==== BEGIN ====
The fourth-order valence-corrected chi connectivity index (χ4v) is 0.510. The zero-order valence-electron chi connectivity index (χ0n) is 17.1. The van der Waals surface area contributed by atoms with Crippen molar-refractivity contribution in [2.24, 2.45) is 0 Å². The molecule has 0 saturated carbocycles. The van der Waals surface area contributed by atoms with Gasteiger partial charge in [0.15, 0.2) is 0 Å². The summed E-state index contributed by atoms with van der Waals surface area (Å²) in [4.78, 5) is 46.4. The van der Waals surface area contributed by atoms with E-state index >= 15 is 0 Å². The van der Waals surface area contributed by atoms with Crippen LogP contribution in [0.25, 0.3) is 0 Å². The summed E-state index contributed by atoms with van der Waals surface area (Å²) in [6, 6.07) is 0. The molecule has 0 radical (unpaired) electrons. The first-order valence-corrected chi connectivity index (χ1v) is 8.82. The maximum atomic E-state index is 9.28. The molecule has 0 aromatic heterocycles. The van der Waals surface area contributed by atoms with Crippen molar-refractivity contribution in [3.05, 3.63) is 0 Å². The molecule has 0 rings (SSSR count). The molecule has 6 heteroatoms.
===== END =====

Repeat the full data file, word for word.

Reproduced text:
The fourth-order valence-corrected chi connectivity index (χ4v) is 0.510. The zero-order valence-electron chi connectivity index (χ0n) is 17.1. The van der Waals surface area contributed by atoms with Crippen molar-refractivity contribution in [2.24, 2.45) is 0 Å². The molecule has 0 saturated carbocycles. The van der Waals surface area contributed by atoms with Gasteiger partial charge in [0.15, 0.2) is 0 Å². The summed E-state index contributed by atoms with van der Waals surface area (Å²) in [4.78, 5) is 46.4. The van der Waals surface area contributed by atoms with E-state index >= 15 is 0 Å². The van der Waals surface area contributed by atoms with Crippen LogP contribution in [0.25, 0.3) is 0 Å². The summed E-state index contributed by atoms with van der Waals surface area (Å²) in [6, 6.07) is 0. The molecule has 0 radical (unpaired) electrons. The first-order valence-corrected chi connectivity index (χ1v) is 8.82. The maximum atomic E-state index is 9.28. The molecule has 0 aromatic heterocycles. The van der Waals surface area contributed by atoms with Crippen molar-refractivity contribution in [3.05, 3.63) is 0 Å². The molecule has 0 rings (SSSR count). The molecule has 6 heteroatoms.